After recording some decent daily mileage for the first few days the wind started to go light. The sea became smoother and smoother. We marvelled in the fact that we were at home, but also in the middle of no where. As long as the sails were filled we didn't mind only doing 2 or 3 knots - the boat was perfectly behaved and lounging in the sun reading a book was not exactly a hardship. We did occasionally think about what it would be like at home - standing on a quay waiting for the ferry, pitch black at 6am in the sleet or rain. Yeah - drifting about the Atlantic in 23°C is no hardship at all. To add to the enjoyment not only was John not seasick - he was able to basically function as a normal person above or below decks.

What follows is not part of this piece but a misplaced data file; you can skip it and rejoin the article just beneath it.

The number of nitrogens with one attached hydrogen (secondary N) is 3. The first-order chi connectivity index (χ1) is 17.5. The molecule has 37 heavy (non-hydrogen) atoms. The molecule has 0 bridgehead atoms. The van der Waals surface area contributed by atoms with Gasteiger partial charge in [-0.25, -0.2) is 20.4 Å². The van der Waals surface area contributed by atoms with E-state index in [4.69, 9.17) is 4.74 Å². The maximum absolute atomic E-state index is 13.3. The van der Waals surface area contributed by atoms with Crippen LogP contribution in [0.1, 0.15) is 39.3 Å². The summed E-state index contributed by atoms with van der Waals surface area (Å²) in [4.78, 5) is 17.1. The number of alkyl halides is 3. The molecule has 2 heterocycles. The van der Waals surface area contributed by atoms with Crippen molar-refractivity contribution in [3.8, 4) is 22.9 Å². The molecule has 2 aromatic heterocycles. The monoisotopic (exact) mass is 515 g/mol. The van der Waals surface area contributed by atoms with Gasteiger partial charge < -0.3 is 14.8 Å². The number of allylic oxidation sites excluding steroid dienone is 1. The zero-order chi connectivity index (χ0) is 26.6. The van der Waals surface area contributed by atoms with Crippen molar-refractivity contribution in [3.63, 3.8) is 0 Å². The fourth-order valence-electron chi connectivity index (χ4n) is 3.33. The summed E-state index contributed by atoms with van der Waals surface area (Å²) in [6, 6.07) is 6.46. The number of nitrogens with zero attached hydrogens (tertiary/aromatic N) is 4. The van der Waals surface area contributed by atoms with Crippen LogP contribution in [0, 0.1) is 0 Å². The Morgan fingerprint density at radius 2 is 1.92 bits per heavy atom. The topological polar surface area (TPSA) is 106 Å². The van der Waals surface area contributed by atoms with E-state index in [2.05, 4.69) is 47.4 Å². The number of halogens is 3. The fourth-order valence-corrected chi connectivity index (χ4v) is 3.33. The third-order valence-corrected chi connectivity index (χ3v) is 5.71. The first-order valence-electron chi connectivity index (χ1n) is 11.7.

Midway through the passage with barely enough wind to fill the sails we started to see what looked like old fishing floats, or large pieces of rubbish. Staring through the binoculars we couldn't make out what it was, so we decided to turn on the motor and have a closer look. It turned out to be a sleeping turtle, floating in the sun. After waking it up, we were given an incredibly indignant look from the turtle as it dived to safety(photo included). We'll know better next time. For the next day we passed hundreds of sleeping turtles visible in the glassy smooth seas. In one 4 hour watch we made a good 3 miles by the log, and when the sails started to flog, we did turn on the engine for 2 or 3 hours to find a little breeze. By nightfall we were sailing again, slowly but that was OK.